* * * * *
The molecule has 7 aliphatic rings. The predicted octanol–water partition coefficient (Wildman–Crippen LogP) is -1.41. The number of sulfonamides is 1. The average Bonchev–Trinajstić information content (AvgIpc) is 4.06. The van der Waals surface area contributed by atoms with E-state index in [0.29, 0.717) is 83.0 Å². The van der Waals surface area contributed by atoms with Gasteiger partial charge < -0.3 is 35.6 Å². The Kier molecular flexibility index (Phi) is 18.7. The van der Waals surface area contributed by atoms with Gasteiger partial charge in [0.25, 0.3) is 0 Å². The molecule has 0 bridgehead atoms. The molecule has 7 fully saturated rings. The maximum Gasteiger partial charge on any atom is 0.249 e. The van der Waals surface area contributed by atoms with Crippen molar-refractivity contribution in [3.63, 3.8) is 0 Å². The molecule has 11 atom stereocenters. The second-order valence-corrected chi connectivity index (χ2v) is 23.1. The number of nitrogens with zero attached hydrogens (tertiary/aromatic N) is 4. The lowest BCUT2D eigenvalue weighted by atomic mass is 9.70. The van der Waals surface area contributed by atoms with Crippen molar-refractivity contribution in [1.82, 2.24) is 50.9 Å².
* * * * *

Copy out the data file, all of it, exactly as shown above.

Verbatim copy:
The molecule has 7 aliphatic rings. The predicted octanol–water partition coefficient (Wildman–Crippen LogP) is -1.41. The number of sulfonamides is 1. The average Bonchev–Trinajstić information content (AvgIpc) is 4.06. The van der Waals surface area contributed by atoms with E-state index in [0.29, 0.717) is 83.0 Å². The van der Waals surface area contributed by atoms with Gasteiger partial charge < -0.3 is 35.6 Å². The Kier molecular flexibility index (Phi) is 18.7. The van der Waals surface area contributed by atoms with Gasteiger partial charge in [0.25, 0.3) is 0 Å². The molecule has 0 bridgehead atoms. The molecule has 7 fully saturated rings. The maximum Gasteiger partial charge on any atom is 0.249 e. The van der Waals surface area contributed by atoms with Crippen molar-refractivity contribution in [3.63, 3.8) is 0 Å². The molecule has 11 atom stereocenters. The second-order valence-corrected chi connectivity index (χ2v) is 23.1. The number of nitrogens with zero attached hydrogens (tertiary/aromatic N) is 4. The lowest BCUT2D eigenvalue weighted by atomic mass is 9.70. The van der Waals surface area contributed by atoms with Crippen molar-refractivity contribution in [1.82, 2.24) is 50.9 Å².